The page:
Skiing on the Edge
Youthful Exuberance, Training Make Excellent Competitors
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One of those young daredevils is Luke Robertson, 10. Luke has been on the developmental team for nearly three years. The best thing about the freestyle team, according to him, is the jumps and tricks. His favorite slope is Lower Holliday where he perfects his jumps.
“It’s fun because at the beginning it’s not that steep, but as you go deeper it’s more of a challenge,” says Robertson who welcomes that challenge like any other pure competitor.
His best trick is the 720 because he loves the feeling he gets when he lands. That’s called adrenaline. Robertson might be young, but few his age know what pure adrenaline feels like. There’s the rush of something spectacular, the excitement from those who just watched an amazing feat, and also knowing that you just did something perfect.
Not surprisingly, the majority of kids in the program are the offspring of skiers. Luke’s father, Rick, was on the Sun Valley Ski Patrol and introduced Luke to skiing.
According to Rick, Luke decided on his own that he preferred freestyle over downhill when it came time to choose which direction he would take. Luke is an independent kid who enjoys the thrill and the full challenge of skiing.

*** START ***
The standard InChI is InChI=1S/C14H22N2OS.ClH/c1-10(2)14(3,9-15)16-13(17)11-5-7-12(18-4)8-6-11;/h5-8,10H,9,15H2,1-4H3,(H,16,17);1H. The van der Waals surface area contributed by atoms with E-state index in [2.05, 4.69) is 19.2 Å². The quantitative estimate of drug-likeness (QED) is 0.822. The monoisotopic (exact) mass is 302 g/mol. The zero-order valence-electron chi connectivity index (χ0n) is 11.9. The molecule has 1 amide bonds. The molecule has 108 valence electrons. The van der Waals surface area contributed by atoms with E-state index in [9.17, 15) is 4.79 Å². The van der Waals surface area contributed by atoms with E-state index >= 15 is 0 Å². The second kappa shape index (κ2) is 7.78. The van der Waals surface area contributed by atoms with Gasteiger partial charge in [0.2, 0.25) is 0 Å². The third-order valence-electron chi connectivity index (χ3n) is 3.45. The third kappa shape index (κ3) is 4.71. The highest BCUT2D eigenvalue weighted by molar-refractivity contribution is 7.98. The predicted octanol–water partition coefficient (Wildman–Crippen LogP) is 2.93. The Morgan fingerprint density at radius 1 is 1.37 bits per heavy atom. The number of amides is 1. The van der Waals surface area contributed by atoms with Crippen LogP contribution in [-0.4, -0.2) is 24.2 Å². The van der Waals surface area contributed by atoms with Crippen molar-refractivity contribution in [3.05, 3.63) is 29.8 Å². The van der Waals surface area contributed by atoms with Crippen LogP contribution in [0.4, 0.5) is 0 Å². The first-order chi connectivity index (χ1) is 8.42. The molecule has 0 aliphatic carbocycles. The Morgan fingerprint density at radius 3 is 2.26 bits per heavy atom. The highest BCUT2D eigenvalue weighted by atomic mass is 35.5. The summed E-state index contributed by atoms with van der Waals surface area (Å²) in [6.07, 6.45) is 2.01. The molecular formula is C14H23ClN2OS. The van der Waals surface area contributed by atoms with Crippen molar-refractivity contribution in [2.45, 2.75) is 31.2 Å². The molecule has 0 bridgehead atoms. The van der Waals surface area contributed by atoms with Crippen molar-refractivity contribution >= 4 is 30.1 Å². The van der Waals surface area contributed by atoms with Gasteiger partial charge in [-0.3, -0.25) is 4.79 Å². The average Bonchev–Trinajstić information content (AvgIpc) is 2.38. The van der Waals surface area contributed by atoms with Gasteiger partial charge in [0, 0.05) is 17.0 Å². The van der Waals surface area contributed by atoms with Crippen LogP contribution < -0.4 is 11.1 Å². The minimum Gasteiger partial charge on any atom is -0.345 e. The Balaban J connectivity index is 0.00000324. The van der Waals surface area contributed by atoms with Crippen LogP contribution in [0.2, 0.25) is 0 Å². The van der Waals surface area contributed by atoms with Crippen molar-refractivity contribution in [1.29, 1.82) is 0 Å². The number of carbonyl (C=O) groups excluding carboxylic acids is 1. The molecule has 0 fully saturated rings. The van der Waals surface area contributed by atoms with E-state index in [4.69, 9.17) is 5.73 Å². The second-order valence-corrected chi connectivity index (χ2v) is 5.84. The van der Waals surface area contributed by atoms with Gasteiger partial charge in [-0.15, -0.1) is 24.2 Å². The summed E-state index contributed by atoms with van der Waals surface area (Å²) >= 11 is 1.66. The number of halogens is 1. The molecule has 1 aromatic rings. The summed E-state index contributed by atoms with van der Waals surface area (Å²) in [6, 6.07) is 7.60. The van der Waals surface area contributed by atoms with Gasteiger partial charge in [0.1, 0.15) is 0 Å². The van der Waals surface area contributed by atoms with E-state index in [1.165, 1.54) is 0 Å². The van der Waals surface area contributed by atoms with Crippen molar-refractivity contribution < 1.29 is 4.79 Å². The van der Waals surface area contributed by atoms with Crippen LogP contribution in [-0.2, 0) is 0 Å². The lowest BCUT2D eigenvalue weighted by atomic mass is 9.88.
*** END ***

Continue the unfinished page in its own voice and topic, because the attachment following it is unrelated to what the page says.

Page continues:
“Both his mom and I are encouraging him to develop a passion, and, at least for now, this seems to be it,” Rick says.
Luke’s passion landed him third in the Bogus Basin Freestyle at Boise last winter. With every practice, his moves are getting better. By the end of his first year, Robertson was able to do a full 360. Last year he was perfecting the 720, which is a much tougher.
Most people would think that doing spins and tricks in the air would come with a price. Zuck’s team, however, hasn’t had to pay. During the entire tenure of Zuck’s program there have been no serious injuries to any skiers, which says a lot about how good an instructor Zuck really is.
“None on my program,” he says. “We’ve been really lucky. But, he adds, “they do just fine as long as they keep fit.”